The Scottish water network includes white water rivers, peaceful channels, and numerous lochs, one of which is said to be inhabited by monsters... The best way to explore the Scottish wilderness is definitely by canoe or kayak.
If you prefer a paddle in calm waters, a good choice would be the sheltered bay in Fife. The Outer Hebrides and the Small Isles represent another area to be discovered by canoe. A lot of other popular canoeing routes include the rivers Tay and Spey, Caledonian Canal, and endless lochs like Lomond, Earn, and of course—the sinister Loch Ness supposedly teaming with monsters which is included in the famous Great Glen Canoe Trail.
Kayaking is the most enjoyable during the snow melting season when the Scottish rivers are replenished with water. You will be carried away by River Findhorn in both literal and figurative senses. The Highland's River Etive with its waterfalls also promises a thrilling kayak-trip.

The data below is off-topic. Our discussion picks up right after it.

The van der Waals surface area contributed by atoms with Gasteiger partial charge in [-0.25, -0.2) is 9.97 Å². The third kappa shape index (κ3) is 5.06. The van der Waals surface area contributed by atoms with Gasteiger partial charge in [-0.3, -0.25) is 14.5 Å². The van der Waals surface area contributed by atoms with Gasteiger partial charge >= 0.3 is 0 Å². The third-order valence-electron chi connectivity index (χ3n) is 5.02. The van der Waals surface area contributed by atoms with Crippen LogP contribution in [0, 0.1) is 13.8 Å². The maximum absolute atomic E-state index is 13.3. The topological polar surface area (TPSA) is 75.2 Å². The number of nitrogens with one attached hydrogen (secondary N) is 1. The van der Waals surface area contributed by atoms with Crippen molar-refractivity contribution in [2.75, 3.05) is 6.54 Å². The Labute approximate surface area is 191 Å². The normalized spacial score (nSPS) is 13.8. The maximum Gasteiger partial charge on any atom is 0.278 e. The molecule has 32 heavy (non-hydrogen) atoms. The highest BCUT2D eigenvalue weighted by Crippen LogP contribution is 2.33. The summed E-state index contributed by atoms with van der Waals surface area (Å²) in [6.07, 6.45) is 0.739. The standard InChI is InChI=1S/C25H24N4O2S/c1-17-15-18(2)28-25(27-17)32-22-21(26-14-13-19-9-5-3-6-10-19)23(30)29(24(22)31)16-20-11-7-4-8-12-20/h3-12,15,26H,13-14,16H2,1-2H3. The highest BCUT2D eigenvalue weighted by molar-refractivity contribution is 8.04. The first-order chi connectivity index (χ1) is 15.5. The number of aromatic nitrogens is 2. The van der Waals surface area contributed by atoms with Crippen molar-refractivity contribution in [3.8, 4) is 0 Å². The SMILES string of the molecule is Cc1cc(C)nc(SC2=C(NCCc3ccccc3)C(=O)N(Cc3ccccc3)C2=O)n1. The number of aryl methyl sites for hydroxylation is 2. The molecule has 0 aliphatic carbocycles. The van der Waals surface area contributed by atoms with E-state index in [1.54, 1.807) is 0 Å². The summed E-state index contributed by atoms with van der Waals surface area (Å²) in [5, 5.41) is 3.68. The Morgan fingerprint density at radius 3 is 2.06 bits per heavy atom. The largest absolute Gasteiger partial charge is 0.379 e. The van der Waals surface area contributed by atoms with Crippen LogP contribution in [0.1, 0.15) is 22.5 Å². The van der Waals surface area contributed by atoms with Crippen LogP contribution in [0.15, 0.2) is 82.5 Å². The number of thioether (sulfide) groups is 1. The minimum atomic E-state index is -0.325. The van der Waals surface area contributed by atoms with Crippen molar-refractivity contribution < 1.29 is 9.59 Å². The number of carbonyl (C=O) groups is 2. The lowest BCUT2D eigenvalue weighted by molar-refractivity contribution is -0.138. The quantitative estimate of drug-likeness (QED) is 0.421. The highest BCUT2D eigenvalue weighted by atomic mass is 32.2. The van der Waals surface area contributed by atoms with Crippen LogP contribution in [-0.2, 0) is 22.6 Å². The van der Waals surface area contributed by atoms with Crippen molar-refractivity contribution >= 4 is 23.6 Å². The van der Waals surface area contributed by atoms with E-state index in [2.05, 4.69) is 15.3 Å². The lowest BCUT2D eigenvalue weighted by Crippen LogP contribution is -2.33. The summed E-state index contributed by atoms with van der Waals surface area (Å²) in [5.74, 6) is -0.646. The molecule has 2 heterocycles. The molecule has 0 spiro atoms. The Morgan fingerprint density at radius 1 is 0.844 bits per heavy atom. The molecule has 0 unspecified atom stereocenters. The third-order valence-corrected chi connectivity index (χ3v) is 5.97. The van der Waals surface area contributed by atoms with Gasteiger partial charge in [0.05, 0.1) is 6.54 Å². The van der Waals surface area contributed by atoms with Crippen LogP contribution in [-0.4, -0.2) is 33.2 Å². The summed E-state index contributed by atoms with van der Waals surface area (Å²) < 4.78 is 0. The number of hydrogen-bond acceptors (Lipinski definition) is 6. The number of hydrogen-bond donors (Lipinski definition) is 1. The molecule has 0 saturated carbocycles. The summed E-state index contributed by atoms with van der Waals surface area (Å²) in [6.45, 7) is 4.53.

Sea kayaking also enjoys growing popularity. The majority of sea kayakers choose the west coast of Scotland famous for its watersports. The most known kayaking areas include Oban, Clyde, Seil, Cumbraes, and Sound of Luing.
The season runs from April to October.